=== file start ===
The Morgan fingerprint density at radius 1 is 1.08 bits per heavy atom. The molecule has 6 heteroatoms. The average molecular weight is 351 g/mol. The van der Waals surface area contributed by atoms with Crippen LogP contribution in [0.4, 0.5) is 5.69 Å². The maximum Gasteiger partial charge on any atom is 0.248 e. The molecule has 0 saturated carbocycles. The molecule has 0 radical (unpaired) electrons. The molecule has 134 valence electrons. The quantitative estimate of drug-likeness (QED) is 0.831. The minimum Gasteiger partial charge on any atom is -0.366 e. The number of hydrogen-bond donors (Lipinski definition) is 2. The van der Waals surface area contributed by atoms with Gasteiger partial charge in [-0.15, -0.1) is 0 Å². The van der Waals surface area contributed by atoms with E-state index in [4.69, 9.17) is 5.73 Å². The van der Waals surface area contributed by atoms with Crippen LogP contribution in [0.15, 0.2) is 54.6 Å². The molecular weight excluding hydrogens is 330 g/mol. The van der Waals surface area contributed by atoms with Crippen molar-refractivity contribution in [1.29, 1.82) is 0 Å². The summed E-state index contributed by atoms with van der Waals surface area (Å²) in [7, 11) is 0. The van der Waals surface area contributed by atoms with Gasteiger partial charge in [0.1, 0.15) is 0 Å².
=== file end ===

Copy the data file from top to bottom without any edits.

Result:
The Morgan fingerprint density at radius 1 is 1.08 bits per heavy atom. The molecule has 6 heteroatoms. The average molecular weight is 351 g/mol. The van der Waals surface area contributed by atoms with Crippen LogP contribution in [0.4, 0.5) is 5.69 Å². The maximum Gasteiger partial charge on any atom is 0.248 e. The molecule has 0 saturated carbocycles. The molecule has 0 radical (unpaired) electrons. The molecule has 134 valence electrons. The quantitative estimate of drug-likeness (QED) is 0.831. The minimum Gasteiger partial charge on any atom is -0.366 e. The number of hydrogen-bond donors (Lipinski definition) is 2. The van der Waals surface area contributed by atoms with Gasteiger partial charge in [-0.15, -0.1) is 0 Å². The van der Waals surface area contributed by atoms with E-state index in [4.69, 9.17) is 5.73 Å². The van der Waals surface area contributed by atoms with Crippen LogP contribution in [0.15, 0.2) is 54.6 Å². The molecular weight excluding hydrogens is 330 g/mol. The van der Waals surface area contributed by atoms with Crippen molar-refractivity contribution in [1.29, 1.82) is 0 Å². The summed E-state index contributed by atoms with van der Waals surface area (Å²) in [7, 11) is 0. The van der Waals surface area contributed by atoms with Gasteiger partial charge in [0.1, 0.15) is 0 Å².